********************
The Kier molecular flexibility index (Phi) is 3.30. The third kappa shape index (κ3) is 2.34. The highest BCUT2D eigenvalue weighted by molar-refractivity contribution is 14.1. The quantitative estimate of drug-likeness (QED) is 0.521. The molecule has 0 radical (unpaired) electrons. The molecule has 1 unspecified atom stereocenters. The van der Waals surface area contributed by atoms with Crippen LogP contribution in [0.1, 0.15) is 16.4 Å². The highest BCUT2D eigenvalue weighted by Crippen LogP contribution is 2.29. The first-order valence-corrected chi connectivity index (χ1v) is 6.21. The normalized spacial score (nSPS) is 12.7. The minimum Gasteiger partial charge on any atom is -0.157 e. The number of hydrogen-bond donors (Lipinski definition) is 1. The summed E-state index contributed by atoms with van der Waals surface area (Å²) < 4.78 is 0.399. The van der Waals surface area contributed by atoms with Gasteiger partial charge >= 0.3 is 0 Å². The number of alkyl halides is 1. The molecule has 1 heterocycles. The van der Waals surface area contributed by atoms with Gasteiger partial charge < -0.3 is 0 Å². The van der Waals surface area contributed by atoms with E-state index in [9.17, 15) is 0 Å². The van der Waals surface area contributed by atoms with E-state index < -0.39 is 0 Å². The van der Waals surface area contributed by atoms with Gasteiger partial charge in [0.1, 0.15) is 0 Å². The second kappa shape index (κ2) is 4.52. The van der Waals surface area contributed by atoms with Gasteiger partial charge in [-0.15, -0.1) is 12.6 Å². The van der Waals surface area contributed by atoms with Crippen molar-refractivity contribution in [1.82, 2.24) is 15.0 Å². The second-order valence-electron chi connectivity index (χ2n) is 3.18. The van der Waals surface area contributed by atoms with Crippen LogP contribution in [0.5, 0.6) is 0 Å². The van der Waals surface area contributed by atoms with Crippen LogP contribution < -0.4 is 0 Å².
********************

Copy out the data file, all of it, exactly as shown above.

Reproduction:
The Kier molecular flexibility index (Phi) is 3.30. The third kappa shape index (κ3) is 2.34. The highest BCUT2D eigenvalue weighted by molar-refractivity contribution is 14.1. The quantitative estimate of drug-likeness (QED) is 0.521. The molecule has 0 radical (unpaired) electrons. The molecule has 1 unspecified atom stereocenters. The van der Waals surface area contributed by atoms with Crippen LogP contribution in [0.1, 0.15) is 16.4 Å². The highest BCUT2D eigenvalue weighted by Crippen LogP contribution is 2.29. The first-order valence-corrected chi connectivity index (χ1v) is 6.21. The normalized spacial score (nSPS) is 12.7. The minimum Gasteiger partial charge on any atom is -0.157 e. The number of hydrogen-bond donors (Lipinski definition) is 1. The summed E-state index contributed by atoms with van der Waals surface area (Å²) < 4.78 is 0.399. The van der Waals surface area contributed by atoms with Gasteiger partial charge >= 0.3 is 0 Å². The number of alkyl halides is 1. The molecule has 1 heterocycles. The van der Waals surface area contributed by atoms with Gasteiger partial charge < -0.3 is 0 Å². The van der Waals surface area contributed by atoms with E-state index in [9.17, 15) is 0 Å². The van der Waals surface area contributed by atoms with E-state index < -0.39 is 0 Å². The van der Waals surface area contributed by atoms with Gasteiger partial charge in [0.1, 0.15) is 0 Å². The second kappa shape index (κ2) is 4.52. The van der Waals surface area contributed by atoms with Gasteiger partial charge in [-0.15, -0.1) is 12.6 Å². The van der Waals surface area contributed by atoms with Crippen molar-refractivity contribution in [1.82, 2.24) is 15.0 Å². The second-order valence-electron chi connectivity index (χ2n) is 3.18. The van der Waals surface area contributed by atoms with Crippen LogP contribution in [0.5, 0.6) is 0 Å². The van der Waals surface area contributed by atoms with Crippen LogP contribution < -0.4 is 0 Å².